SEOUL (Reuters) - For several months last year, a steady stream of ships was observed dredging sand in a North Korean bay then transporting it to China, a Washington-based think-tank said on Wednesday.
The extraction of sand from North Korea to China would violate a 2017 U.N. Security Council resolution that prohibits North Korea from “supplying, selling, or transferring sand”, the Center for Advanced Defense Studies (C4ADS) said in a report.
The group’s researchers tracked the dredging and transport of the sand through commercial satellite imagery and shipping databases.
“Between March and August 2019, C4ADS observed a large fleet of vessels originating from Chinese waters travelling to North Korea to dredge and transport sand from Haeju Bay,” the report’s authors wrote, describing unusual ship traffic in a bay less than 30 km (18.6 miles) from neighbouring South Korea.
China has called for sanctions to be eased on North Korea, but also says it fully enforces the sanctions imposed with its assent by the U.N. Security Council because of the isolated country’s nuclear and missile programmes.
The United Nations has found that North Korea has repeatedly circumvented restrictions on trade of things like coal and oil, often by conducting ship-to-ship transfers at sea.
But the unprecedented scale and coordination of the dredging operation “showcases the boldness and impunity with which sanctions evasion networks operate, even under close scrutiny”, C4ADS said in its report.
A spokeswoman for the U.S. State Department, which has led international sanctions efforts on North Korea, said all U.N. states were required to implement U.N. sanctions resolutions.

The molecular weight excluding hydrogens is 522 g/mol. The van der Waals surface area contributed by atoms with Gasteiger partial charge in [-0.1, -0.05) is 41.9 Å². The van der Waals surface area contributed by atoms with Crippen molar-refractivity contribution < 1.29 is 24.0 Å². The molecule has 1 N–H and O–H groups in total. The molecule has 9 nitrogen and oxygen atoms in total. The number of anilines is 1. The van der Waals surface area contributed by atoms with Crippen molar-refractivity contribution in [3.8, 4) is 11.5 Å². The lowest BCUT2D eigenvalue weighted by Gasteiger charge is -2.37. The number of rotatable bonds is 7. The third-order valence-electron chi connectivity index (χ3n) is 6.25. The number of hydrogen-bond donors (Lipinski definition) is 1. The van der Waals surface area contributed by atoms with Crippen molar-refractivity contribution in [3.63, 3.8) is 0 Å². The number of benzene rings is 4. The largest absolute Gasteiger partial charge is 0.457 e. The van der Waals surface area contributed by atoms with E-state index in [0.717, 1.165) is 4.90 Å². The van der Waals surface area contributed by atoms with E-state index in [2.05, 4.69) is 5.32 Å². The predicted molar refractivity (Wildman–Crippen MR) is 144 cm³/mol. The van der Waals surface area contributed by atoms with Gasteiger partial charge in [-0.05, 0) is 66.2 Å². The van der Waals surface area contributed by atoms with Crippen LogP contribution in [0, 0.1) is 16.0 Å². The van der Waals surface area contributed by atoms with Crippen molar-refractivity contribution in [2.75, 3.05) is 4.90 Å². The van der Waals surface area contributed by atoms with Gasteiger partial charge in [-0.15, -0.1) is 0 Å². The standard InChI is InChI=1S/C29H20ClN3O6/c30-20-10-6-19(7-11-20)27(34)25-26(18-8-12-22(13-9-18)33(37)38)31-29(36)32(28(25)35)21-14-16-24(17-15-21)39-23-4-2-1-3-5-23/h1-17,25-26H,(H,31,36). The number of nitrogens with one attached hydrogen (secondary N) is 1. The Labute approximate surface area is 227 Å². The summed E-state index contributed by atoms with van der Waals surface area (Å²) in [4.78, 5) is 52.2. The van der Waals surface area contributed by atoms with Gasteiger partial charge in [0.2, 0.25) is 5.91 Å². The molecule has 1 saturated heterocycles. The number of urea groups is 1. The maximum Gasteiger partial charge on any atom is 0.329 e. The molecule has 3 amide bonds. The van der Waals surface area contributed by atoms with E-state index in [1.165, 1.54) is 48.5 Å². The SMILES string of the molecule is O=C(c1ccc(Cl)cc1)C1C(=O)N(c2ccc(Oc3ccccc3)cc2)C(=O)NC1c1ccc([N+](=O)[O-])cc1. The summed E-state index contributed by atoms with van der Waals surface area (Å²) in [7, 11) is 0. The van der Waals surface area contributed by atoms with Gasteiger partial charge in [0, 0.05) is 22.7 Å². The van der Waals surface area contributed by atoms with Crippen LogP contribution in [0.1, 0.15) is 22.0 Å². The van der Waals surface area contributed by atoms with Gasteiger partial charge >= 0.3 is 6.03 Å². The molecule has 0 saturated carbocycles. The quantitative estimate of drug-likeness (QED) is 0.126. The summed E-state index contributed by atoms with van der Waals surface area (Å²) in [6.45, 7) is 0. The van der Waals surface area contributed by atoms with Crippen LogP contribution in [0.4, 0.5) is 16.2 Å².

“We expect them all to continue doing so,” she said.
China’s mission to the United Nations and embassy in Washington did not immediately respond to requests for comment.
According to Automatic Identification System (AIS) data reviewed by C4ADS, in 2019, Haeju Bay saw at least 1,563 visits by ships. This compared with only 418 visits in the previous two years combined.
The AIS data showed many of the ships returning to ports on the Chinese coast.
Some of the ships observed in satellite imagery appeared to be operating in convoys or other formations, suggesting they were coordinating their movements.
“The activity in Haeju demonstrates scale, and a level of sophistication unlike other known cases of North Korean sanctions evasion at sea,” the group said.
Analysts are working on methods to estimate the amount of sand that was exported, and how much that may have been worth to North Korea, one of the report’s authors, Lauren Sung, told Reuters.
But the rising value of sand suggests that the operation was lucrative for cash-strapped North Korea.
“As the price of sand has risen rapidly in recent years, so has the practice both licit and illicit sand excavation and trade around the world,” the group said.
Reporting by Josh Smith in Seoul; additional reporting by David Brunnstrom in Washington; Editing by Robert Birsel